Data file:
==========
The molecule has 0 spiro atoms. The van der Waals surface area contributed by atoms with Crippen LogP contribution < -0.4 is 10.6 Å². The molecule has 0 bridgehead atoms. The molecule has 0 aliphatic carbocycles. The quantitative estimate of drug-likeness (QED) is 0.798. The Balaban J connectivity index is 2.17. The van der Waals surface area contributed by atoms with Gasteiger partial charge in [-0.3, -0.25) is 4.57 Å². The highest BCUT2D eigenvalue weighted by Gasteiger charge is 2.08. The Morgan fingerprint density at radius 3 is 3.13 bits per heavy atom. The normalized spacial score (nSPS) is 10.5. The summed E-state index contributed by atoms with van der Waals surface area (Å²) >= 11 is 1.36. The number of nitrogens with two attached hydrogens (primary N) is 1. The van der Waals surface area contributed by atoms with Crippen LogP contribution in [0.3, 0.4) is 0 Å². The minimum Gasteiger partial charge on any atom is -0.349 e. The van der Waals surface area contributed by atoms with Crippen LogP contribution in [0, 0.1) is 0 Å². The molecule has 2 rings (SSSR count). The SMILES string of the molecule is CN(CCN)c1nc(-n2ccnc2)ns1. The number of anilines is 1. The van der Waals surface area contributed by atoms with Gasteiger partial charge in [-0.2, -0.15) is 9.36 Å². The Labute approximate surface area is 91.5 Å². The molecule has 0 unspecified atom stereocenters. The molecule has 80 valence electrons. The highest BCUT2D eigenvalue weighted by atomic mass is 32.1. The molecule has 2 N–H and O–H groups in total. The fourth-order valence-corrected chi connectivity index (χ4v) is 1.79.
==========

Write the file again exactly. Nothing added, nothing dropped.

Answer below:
The molecule has 0 spiro atoms. The van der Waals surface area contributed by atoms with Crippen LogP contribution < -0.4 is 10.6 Å². The molecule has 0 bridgehead atoms. The molecule has 0 aliphatic carbocycles. The quantitative estimate of drug-likeness (QED) is 0.798. The Balaban J connectivity index is 2.17. The van der Waals surface area contributed by atoms with Gasteiger partial charge in [-0.3, -0.25) is 4.57 Å². The highest BCUT2D eigenvalue weighted by Gasteiger charge is 2.08. The Morgan fingerprint density at radius 3 is 3.13 bits per heavy atom. The normalized spacial score (nSPS) is 10.5. The summed E-state index contributed by atoms with van der Waals surface area (Å²) >= 11 is 1.36. The number of nitrogens with two attached hydrogens (primary N) is 1. The van der Waals surface area contributed by atoms with Crippen LogP contribution in [0.3, 0.4) is 0 Å². The minimum Gasteiger partial charge on any atom is -0.349 e. The van der Waals surface area contributed by atoms with Crippen LogP contribution in [0, 0.1) is 0 Å². The molecule has 2 rings (SSSR count). The SMILES string of the molecule is CN(CCN)c1nc(-n2ccnc2)ns1. The number of anilines is 1. The van der Waals surface area contributed by atoms with Gasteiger partial charge in [-0.2, -0.15) is 9.36 Å². The Labute approximate surface area is 91.5 Å². The molecule has 0 unspecified atom stereocenters. The molecule has 80 valence electrons. The highest BCUT2D eigenvalue weighted by atomic mass is 32.1. The molecule has 2 N–H and O–H groups in total. The fourth-order valence-corrected chi connectivity index (χ4v) is 1.79.